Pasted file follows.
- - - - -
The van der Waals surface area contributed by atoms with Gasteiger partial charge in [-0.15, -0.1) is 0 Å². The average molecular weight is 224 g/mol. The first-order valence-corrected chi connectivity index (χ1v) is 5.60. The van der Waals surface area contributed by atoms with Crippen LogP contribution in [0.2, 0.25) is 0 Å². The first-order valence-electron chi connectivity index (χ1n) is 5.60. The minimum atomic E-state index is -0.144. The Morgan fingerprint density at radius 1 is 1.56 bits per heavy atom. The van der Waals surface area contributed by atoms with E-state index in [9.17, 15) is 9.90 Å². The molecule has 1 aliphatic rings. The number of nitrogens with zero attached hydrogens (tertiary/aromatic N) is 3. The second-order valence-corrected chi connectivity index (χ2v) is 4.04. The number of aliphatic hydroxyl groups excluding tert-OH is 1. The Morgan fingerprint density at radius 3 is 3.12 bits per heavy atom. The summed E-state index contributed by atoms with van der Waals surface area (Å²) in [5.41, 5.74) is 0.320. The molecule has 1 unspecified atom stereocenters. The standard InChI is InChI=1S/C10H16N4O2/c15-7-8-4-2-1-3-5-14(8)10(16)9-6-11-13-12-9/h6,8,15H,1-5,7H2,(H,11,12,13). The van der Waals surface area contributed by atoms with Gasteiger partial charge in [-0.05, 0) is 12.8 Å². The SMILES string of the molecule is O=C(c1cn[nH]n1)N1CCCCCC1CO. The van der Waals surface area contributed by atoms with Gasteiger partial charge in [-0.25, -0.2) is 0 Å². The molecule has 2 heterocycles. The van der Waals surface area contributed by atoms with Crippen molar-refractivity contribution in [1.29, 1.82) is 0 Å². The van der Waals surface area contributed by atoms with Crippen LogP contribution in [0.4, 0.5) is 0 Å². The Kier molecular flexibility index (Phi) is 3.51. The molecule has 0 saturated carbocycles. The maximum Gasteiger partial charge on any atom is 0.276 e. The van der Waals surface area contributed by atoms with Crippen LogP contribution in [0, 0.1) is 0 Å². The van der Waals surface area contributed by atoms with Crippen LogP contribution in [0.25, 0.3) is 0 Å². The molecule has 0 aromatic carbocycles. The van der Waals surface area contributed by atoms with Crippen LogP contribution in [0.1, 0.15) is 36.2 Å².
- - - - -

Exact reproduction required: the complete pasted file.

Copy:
The van der Waals surface area contributed by atoms with Gasteiger partial charge in [-0.15, -0.1) is 0 Å². The average molecular weight is 224 g/mol. The first-order valence-corrected chi connectivity index (χ1v) is 5.60. The van der Waals surface area contributed by atoms with Crippen LogP contribution in [0.2, 0.25) is 0 Å². The first-order valence-electron chi connectivity index (χ1n) is 5.60. The minimum atomic E-state index is -0.144. The Morgan fingerprint density at radius 1 is 1.56 bits per heavy atom. The van der Waals surface area contributed by atoms with E-state index in [9.17, 15) is 9.90 Å². The molecule has 1 aliphatic rings. The number of nitrogens with zero attached hydrogens (tertiary/aromatic N) is 3. The second-order valence-corrected chi connectivity index (χ2v) is 4.04. The number of aliphatic hydroxyl groups excluding tert-OH is 1. The Morgan fingerprint density at radius 3 is 3.12 bits per heavy atom. The summed E-state index contributed by atoms with van der Waals surface area (Å²) in [5.41, 5.74) is 0.320. The molecule has 1 unspecified atom stereocenters. The standard InChI is InChI=1S/C10H16N4O2/c15-7-8-4-2-1-3-5-14(8)10(16)9-6-11-13-12-9/h6,8,15H,1-5,7H2,(H,11,12,13). The van der Waals surface area contributed by atoms with Gasteiger partial charge in [-0.05, 0) is 12.8 Å². The SMILES string of the molecule is O=C(c1cn[nH]n1)N1CCCCCC1CO. The van der Waals surface area contributed by atoms with Gasteiger partial charge in [-0.25, -0.2) is 0 Å². The molecule has 2 heterocycles. The van der Waals surface area contributed by atoms with Crippen molar-refractivity contribution in [1.29, 1.82) is 0 Å². The van der Waals surface area contributed by atoms with Crippen LogP contribution in [0.4, 0.5) is 0 Å². The Kier molecular flexibility index (Phi) is 3.51. The molecule has 0 saturated carbocycles. The maximum Gasteiger partial charge on any atom is 0.276 e. The van der Waals surface area contributed by atoms with Crippen LogP contribution in [0, 0.1) is 0 Å². The van der Waals surface area contributed by atoms with Crippen LogP contribution in [0.25, 0.3) is 0 Å². The molecule has 0 aromatic carbocycles. The van der Waals surface area contributed by atoms with Crippen LogP contribution in [0.1, 0.15) is 36.2 Å².